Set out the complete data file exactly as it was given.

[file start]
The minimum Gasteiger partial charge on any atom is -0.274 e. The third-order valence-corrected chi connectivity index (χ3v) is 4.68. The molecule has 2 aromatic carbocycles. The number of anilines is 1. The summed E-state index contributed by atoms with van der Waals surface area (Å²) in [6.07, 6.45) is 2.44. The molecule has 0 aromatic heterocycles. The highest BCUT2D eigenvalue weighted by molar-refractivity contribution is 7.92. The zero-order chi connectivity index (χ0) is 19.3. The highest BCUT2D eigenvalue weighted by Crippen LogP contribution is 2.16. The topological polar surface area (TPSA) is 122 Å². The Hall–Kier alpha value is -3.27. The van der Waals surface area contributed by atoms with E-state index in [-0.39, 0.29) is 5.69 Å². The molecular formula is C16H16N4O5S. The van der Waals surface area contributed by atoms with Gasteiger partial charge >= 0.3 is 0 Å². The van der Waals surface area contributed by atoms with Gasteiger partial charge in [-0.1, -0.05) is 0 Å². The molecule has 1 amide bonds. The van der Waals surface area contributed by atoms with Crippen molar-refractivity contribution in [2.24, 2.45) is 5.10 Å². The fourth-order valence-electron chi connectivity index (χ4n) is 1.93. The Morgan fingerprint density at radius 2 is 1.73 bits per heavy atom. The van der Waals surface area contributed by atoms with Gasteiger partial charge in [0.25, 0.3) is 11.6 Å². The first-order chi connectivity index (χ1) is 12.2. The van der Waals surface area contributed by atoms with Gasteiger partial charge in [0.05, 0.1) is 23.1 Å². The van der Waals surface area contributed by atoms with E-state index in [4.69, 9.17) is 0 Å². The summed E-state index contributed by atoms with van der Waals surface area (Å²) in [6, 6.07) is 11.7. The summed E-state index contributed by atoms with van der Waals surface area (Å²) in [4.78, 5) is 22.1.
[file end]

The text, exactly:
The minimum Gasteiger partial charge on any atom is -0.274 e. The third-order valence-corrected chi connectivity index (χ3v) is 4.68. The molecule has 2 aromatic carbocycles. The number of anilines is 1. The summed E-state index contributed by atoms with van der Waals surface area (Å²) in [6.07, 6.45) is 2.44. The molecule has 0 aromatic heterocycles. The highest BCUT2D eigenvalue weighted by molar-refractivity contribution is 7.92. The zero-order chi connectivity index (χ0) is 19.3. The highest BCUT2D eigenvalue weighted by Crippen LogP contribution is 2.16. The topological polar surface area (TPSA) is 122 Å². The Hall–Kier alpha value is -3.27. The van der Waals surface area contributed by atoms with E-state index in [-0.39, 0.29) is 5.69 Å². The molecular formula is C16H16N4O5S. The van der Waals surface area contributed by atoms with Gasteiger partial charge >= 0.3 is 0 Å². The van der Waals surface area contributed by atoms with Gasteiger partial charge in [-0.1, -0.05) is 0 Å². The molecule has 1 amide bonds. The van der Waals surface area contributed by atoms with Crippen molar-refractivity contribution in [2.24, 2.45) is 5.10 Å². The fourth-order valence-electron chi connectivity index (χ4n) is 1.93. The Morgan fingerprint density at radius 2 is 1.73 bits per heavy atom. The van der Waals surface area contributed by atoms with Gasteiger partial charge in [0.25, 0.3) is 11.6 Å². The first-order chi connectivity index (χ1) is 12.2. The van der Waals surface area contributed by atoms with Gasteiger partial charge in [0.05, 0.1) is 23.1 Å². The van der Waals surface area contributed by atoms with E-state index in [4.69, 9.17) is 0 Å². The summed E-state index contributed by atoms with van der Waals surface area (Å²) in [6, 6.07) is 11.7. The summed E-state index contributed by atoms with van der Waals surface area (Å²) in [4.78, 5) is 22.1.